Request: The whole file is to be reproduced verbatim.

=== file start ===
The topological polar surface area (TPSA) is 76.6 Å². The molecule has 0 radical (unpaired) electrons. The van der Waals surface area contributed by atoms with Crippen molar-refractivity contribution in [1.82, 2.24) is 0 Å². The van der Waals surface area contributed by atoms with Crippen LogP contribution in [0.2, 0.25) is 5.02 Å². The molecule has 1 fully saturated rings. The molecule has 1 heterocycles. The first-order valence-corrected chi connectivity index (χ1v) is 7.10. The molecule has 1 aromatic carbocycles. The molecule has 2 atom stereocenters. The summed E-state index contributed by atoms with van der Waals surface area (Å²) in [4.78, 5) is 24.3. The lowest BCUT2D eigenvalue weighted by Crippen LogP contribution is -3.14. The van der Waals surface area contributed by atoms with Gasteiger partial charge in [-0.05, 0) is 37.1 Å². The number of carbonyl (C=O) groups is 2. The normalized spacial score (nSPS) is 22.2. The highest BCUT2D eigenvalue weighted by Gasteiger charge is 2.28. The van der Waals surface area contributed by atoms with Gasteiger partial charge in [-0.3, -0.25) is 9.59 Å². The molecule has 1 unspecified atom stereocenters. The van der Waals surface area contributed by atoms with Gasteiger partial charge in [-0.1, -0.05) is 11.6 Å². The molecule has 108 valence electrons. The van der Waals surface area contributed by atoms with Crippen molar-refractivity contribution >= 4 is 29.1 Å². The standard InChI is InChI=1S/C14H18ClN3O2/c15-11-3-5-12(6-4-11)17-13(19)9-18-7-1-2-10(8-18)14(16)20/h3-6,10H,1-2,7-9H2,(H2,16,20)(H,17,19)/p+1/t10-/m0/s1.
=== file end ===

The topological polar surface area (TPSA) is 76.6 Å². The molecule has 0 radical (unpaired) electrons. The van der Waals surface area contributed by atoms with Crippen molar-refractivity contribution in [1.82, 2.24) is 0 Å². The van der Waals surface area contributed by atoms with Crippen LogP contribution in [0.2, 0.25) is 5.02 Å². The molecule has 1 fully saturated rings. The molecule has 1 heterocycles. The first-order valence-corrected chi connectivity index (χ1v) is 7.10. The molecule has 1 aromatic carbocycles. The molecule has 2 atom stereocenters. The summed E-state index contributed by atoms with van der Waals surface area (Å²) in [4.78, 5) is 24.3. The lowest BCUT2D eigenvalue weighted by Crippen LogP contribution is -3.14. The van der Waals surface area contributed by atoms with Gasteiger partial charge in [-0.05, 0) is 37.1 Å². The number of carbonyl (C=O) groups is 2. The normalized spacial score (nSPS) is 22.2. The highest BCUT2D eigenvalue weighted by Gasteiger charge is 2.28. The van der Waals surface area contributed by atoms with Gasteiger partial charge in [-0.3, -0.25) is 9.59 Å². The molecule has 1 unspecified atom stereocenters. The van der Waals surface area contributed by atoms with Gasteiger partial charge in [-0.1, -0.05) is 11.6 Å². The molecule has 108 valence electrons. The van der Waals surface area contributed by atoms with Crippen molar-refractivity contribution >= 4 is 29.1 Å². The standard InChI is InChI=1S/C14H18ClN3O2/c15-11-3-5-12(6-4-11)17-13(19)9-18-7-1-2-10(8-18)14(16)20/h3-6,10H,1-2,7-9H2,(H2,16,20)(H,17,19)/p+1/t10-/m0/s1.